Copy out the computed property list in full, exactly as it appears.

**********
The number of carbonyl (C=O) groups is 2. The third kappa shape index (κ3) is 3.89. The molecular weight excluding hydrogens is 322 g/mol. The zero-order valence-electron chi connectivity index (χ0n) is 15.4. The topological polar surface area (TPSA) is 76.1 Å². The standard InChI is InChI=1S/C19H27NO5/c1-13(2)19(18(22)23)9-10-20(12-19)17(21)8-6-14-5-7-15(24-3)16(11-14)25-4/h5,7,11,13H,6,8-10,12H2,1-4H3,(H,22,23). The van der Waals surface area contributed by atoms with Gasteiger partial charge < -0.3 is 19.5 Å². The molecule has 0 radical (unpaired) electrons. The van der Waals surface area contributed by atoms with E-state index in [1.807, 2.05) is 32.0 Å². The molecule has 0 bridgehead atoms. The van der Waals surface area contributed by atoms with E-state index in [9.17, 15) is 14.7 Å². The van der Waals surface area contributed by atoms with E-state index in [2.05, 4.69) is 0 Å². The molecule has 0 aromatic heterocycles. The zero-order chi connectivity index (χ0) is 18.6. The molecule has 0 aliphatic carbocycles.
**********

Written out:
The number of carbonyl (C=O) groups is 2. The third kappa shape index (κ3) is 3.89. The molecular weight excluding hydrogens is 322 g/mol. The zero-order valence-electron chi connectivity index (χ0n) is 15.4. The topological polar surface area (TPSA) is 76.1 Å². The standard InChI is InChI=1S/C19H27NO5/c1-13(2)19(18(22)23)9-10-20(12-19)17(21)8-6-14-5-7-15(24-3)16(11-14)25-4/h5,7,11,13H,6,8-10,12H2,1-4H3,(H,22,23). The van der Waals surface area contributed by atoms with Gasteiger partial charge < -0.3 is 19.5 Å². The molecule has 0 radical (unpaired) electrons. The van der Waals surface area contributed by atoms with E-state index in [1.807, 2.05) is 32.0 Å². The molecule has 0 bridgehead atoms. The van der Waals surface area contributed by atoms with E-state index in [9.17, 15) is 14.7 Å². The van der Waals surface area contributed by atoms with E-state index in [2.05, 4.69) is 0 Å². The molecule has 0 aromatic heterocycles. The zero-order chi connectivity index (χ0) is 18.6. The molecule has 0 aliphatic carbocycles.